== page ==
WASHINGTON — U.S. President Donald Trump’s energy secretary, Rick Perry, has secretly approved the sale of nuclear power technology and assistance to Saudi Arabia, Reuters revealed this week. Saudi Arabia is reportedly attempting to construct at least two nuclear power plants as part of its effort to diversify its energy sector and its economy as a whole. As part of this plan it has accepted bids from Russia, South Korea and the U.S. for the lucrative contract. Perry’s approval is known as a Part 810 authorization, which allows energy companies to begin the process of planning and starting preliminary work in anticipation of the closing of a formal deal in the future.
While the Saudi proposals are presented as civilian and do not mention nuclear weaponry, U.S. approval and sale of nuclear technology has been seen by many as a prelude to the development of a Saudi nuclear weapon, which could potentially spark a nuclear arms race in the region. Riyadh has long coveted atomic weaponry and has considered developing its own in its quest to maintain military dominance in the region. “If Iran develops a nuclear weapon, that will be unacceptable to us and we will have to follow suit” Prince Turki al-Faisal, former Saudi ambassador to the United States, told the Guardian in 2011, noting that the kingdom may feel “compelled” to pursue the option in the future, if tensions with Iran remain high.
In reality, Iran does not have, nor is it trying to acquire, nuclear weapons technology (something quietly conceded by both the Israeli intelligence agency Mossad and the CIA), and has lived up to its commitments to the International Atomic Energy Agency. However, any such move from Saudi Arabia might provoke a response in kind from Iran, its chief adversary in the region and would sound a death knell for the hopes of the establishment of a nuclear weapons-free zone in the Middle East. The United States has long accused Iran of trying to develop nuclear weapons technology and has placed sanctions on the country.
The Israeli connection
An important nuclear player in the region is Israel, one of the few nations in the world that has not signed the nuclear non-proliferation treaty. Israel is estimated to possess 100 to 200 nuclear weapons and has taken a strongly adversarial position towards Iran. In 2015, Prime Minister Benjamin Netanyahu appeared before a joint session of Congress with a cartoon image of a bomb to give a speech denouncing Iran and warning of an Iranian military threat. Israel has been key in pushing the United States into a more confrontational stance on Iran through a continuous public-relations drive to present the country as a menace.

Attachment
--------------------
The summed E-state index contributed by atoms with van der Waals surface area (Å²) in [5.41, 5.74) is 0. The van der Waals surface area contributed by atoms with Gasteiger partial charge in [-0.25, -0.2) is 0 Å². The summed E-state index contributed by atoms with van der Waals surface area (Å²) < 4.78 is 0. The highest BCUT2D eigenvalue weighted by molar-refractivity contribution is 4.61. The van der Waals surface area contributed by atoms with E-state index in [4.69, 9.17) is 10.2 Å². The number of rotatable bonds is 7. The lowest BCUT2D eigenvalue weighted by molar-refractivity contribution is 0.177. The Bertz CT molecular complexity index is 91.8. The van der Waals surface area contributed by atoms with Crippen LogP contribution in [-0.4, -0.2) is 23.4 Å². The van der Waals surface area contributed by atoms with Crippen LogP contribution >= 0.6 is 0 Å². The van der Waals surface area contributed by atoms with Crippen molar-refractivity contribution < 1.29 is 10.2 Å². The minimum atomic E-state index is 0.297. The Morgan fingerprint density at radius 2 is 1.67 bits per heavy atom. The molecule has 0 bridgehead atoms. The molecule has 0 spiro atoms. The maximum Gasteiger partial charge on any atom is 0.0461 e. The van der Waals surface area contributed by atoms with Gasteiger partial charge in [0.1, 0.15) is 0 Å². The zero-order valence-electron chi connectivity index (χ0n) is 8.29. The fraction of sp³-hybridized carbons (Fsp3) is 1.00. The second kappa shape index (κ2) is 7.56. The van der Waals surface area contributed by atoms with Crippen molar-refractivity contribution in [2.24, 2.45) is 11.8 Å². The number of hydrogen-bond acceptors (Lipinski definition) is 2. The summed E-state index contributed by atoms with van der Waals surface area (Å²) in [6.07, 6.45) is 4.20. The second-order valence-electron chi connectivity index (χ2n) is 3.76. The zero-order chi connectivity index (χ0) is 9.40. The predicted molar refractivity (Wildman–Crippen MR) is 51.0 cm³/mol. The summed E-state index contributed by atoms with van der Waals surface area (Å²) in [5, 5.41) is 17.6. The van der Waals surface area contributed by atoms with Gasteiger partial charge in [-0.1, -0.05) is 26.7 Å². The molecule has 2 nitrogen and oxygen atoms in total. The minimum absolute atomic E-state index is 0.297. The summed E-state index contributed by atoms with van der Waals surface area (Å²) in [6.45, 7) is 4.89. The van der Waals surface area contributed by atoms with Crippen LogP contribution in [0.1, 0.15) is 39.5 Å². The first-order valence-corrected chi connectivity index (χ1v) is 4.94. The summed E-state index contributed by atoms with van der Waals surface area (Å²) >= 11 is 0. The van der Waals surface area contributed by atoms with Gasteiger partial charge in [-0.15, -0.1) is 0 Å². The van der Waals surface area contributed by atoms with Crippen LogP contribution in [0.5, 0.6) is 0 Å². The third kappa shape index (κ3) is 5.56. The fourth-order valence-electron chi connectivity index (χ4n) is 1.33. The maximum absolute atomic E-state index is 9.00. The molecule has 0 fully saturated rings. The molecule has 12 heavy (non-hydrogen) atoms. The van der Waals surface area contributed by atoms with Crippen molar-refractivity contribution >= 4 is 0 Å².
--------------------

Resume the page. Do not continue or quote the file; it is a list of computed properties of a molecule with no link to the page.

Last year Mint Press News reported that the Israeli government had begun selling Saudi Arabia nuclear weapons secrets. Ami Dor-on, a senior official and nuclear specialist at the organization Israel’s Homeland Security, blew the whistle on the clandestine practice. The Israeli actions were the latest evidence of a growing cooperation between the two nations. However, the prospect of a nuclear Saudi Arabia has many concerned.
The threat of a nuclear Saudi Arabia
For some time, Saudi Arabia has been making its presence felt in the Middle East, leading to the destabilization of the entire region. In 2011 Saudi tanks rolled into Bahrain to crush the Arab Spring uprising in the island country, and it continues to be a primary driver of the war in Yemen, labeled by some as genocide. At least 22 million people are in need of humanitarian assistance as a result of the Saudi bombardment of the country.
Riyadh also continues to fund various jihadist groups in Syria and is one of the largest financiers of terrorism in the world. Before his election, Trump claimed Saudi Arabia was behind the 9/11 attacks and the White House more recently insisted it would hold the kingdom responsible for the murder of Washington Post columnist Jamal Khashoggi. However, as with unabated American support for the Saudi war in Yemen, these proclamations have fallen short.
The Saudi armed services are already a formidable force. Saudi Arabia spends the third most of any country in the world on the military, behind only the U.S. and China, according to the Stockholm International Peace Research Institute. The Saudi military’s size is estimated at nearly a quarter-million active personnel, who are equipped with the most advanced weapons available.
Already seven of the 10 countries in the world with the highest military burden are in the Middle East. The development of nuclear weapons in Saudi Arabia has many speculating that it could mark the beginning of an even more dangerous era for the war-torn region.
Top Photo | U.S. President Donald Trump boards Air Force One for Israe from Saudi Arabial, the next stop in his international tour, at King Khalid International Airport, Monday, May 22, 2017, in Riyadh. (AP/Evan Vucci)
Alan MacLeod is an academic and writer for Fairness and Accuracy in Reporting. His book, Bad News From Venezuela: Twenty Years of Fake News and Misreporting was published in April.